Train drivers do the same routes over, and over, and over. They get used to things that they know intellectually are just patterns, routines, not set down anywhere as facts. Hypothetical example: maybe at Oakwood junction on the Down Fast with the Express you always get a Caution, never Clear or Danger, if you're on time, because the signaller is moving a local out of your way ahead. Without any computer assistance, drivers, despite being trained about this specific problem, will look at a signal showing Danger at Oakwood junction on the Down Fast, and their brain says "No, this is always Caution" and _even though they saw a Danger signal_ and even though they are trained that if they aren't sure they must treat signals as "Danger" - they act as though it was definitely Caution.

With a computer helping, the driver can be "shaken" out of this mistake, for example the computer can sound an audible alarm that the train seems not to be slowing appropriately, and then since this alarm doesn't normally sound, the driver may go "Wait, was that Caution? Actually I think it was Danger! Oops" and brake. But we must be cautious with such aids, most of the British railways have a system that sounds a horn each time you're shown a signal that is NOT Clear. The driver acknowledges the horn, or if they do not the train autonomously brakes to a halt. But both "Caution" and "Danger" are not Clear, at our hypothetical Oakwood junction the driver would get used to hearing the horn, because the signal says "Caution", except today it is "Danger" ...

I mean SQRL does help with the fact that if you scan the login of a bad site that is portraying as a good guy then you log in with different credentials as the site url is embedded in the QR login image.

If your talking about iframing goodguys website inside of badguy website, then yes this is an issue that goodguy should not allow iframing of their login page.

No, the scenario goes like this:

1. You, the victim, go to badguy.example, perhaps as a result of a phishing email, a sponsored link, or it's a typo squatter.

2. badguy.example tells you it's Good Guys. You need to log in (as is usual with Good Guys) so you go to the login screen...

3. When you do this the Bad Guys connect to goodguy.example and ask to log in too, they get a SQRL code for goodguy.example

4. Bad Guys (still pretending to be Good Guys) show you the SQRL code to log in to goodguy.example

5. You scan the SQRL code and press OK

6a. Now the Bad Guys are successfully logged in as you since this was their SQRL code for your account.

6b. You receive some error message or other stalling tactics to buy them some time.

The SQRL user has been taught, over, and over, and over, that they need to check the domain name shown in SQRL. They did, it said goodguy.example, as they expected. Unfortunately that was worthless because what mattered is that they were visiting badguy.example in their web browser.

Gibson is aware _this_ can only be fixed the way U2F/ WebAuthn fixed it, which is to modify the user's web browser, not just add a fun phone app. And once you've done that modification (Firefox, Chrome, Edge in beta, Safari to come) the QR code and phone app plays no useful role. It's a hangover from Gibson's original idea that doesn't quite make any sense once you fix the actual problem.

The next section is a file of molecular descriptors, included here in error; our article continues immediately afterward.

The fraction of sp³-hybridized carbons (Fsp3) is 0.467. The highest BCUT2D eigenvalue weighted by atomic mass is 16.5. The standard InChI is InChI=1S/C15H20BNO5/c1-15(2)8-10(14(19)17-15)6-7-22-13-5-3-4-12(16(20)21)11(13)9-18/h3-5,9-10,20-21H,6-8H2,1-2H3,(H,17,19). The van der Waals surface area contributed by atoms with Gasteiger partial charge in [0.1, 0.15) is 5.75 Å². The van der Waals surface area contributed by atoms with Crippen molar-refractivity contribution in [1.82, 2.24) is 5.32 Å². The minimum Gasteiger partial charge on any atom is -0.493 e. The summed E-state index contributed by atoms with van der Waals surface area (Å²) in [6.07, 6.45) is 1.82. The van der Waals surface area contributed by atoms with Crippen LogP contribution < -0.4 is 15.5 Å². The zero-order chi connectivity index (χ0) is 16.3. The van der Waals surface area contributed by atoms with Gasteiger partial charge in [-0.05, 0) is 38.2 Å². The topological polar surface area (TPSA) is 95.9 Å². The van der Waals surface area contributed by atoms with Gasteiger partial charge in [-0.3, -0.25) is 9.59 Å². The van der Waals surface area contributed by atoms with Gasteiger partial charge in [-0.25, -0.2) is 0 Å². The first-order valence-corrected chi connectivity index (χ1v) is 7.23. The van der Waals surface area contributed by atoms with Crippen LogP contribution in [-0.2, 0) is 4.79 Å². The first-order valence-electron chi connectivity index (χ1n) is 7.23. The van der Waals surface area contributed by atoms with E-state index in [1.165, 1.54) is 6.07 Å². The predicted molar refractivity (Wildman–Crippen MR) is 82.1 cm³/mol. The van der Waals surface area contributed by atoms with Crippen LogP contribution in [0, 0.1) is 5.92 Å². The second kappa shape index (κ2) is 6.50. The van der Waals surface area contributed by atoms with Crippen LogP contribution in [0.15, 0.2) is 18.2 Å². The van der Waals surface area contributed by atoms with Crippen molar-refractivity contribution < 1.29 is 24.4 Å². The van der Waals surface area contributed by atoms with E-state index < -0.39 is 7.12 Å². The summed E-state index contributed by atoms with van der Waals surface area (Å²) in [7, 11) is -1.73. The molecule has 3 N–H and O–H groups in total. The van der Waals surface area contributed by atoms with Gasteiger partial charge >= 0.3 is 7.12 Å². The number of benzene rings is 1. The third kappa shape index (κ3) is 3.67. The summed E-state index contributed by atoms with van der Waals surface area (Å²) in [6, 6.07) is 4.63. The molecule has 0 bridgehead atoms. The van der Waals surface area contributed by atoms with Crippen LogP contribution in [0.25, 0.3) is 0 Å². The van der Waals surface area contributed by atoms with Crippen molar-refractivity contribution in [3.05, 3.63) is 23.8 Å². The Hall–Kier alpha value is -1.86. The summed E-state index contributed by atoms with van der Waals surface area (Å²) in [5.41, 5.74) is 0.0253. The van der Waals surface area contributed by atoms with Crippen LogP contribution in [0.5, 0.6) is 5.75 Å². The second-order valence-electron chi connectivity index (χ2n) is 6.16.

I was just reading about this problem here:


Gibson give a pretty honest assessment of the problem and what the weaknesses are under the various configurations. When the login agent is on the same machine as the browser (which would be the normal case), the problem mostly goes away (if I understand it correctly).

SQRL is not finished yet. Steve has said he will do an SN episode on it when its finished, soon(tm).

FIDO U2F has a great anti phishing mechanism by incorporating the hostname.


It's too difficult to setup FIDO U2F for your own webserver. There is still no Apache module or nginx plugin that allows you to protect a directory of your document root.

Also U2F is not available for PHPBB. There is a plugin that appears to be unfinished and buggy since 2015.

Using an OpenID connect provider with one of Hans Zandbelt's plugins for Apache (mod_auth_openidc) or Nginx (lua-resty-openidc) would give you centralized authentication which could use U2F or any other supported 2FA mechanism.

I can echo this comment. Protecting websites with lua-resty-openidc was very easy and required no changes to the actual application code.

> The value proposition of a U2F device like the YubiKey is that not only must you have it present, it's not subject to the TOTP being disclosed like with tokens that require the user to enter a password into a third-party service which could still be a phishing page

Could someone shed some light on this? What is it that prevents a phising page from basically proxying the crypto challenge from the website to your key and present your answer back?

U2F is a two step process - you need to register the device first (through challenge-response process called ENROLLMENT), then you can use it by issuing authentication challenge (U2F authentication is NOT the same as user authentication, they labeled the process as ENROLLMENT - AUTH process).

During registration you receive several pieces of info, such as keyHandle, public key you use to verify future device responses and an attestation certificate so you can verify the device vendor.

The interesting part is this: when you challenge the u2f device to sign AUTHENTICATION request, what it does is keep a counter tied to your appId (the domain where the .js that deals with this is executed) and it produces encoded json which is signed by the device, using an EC private key.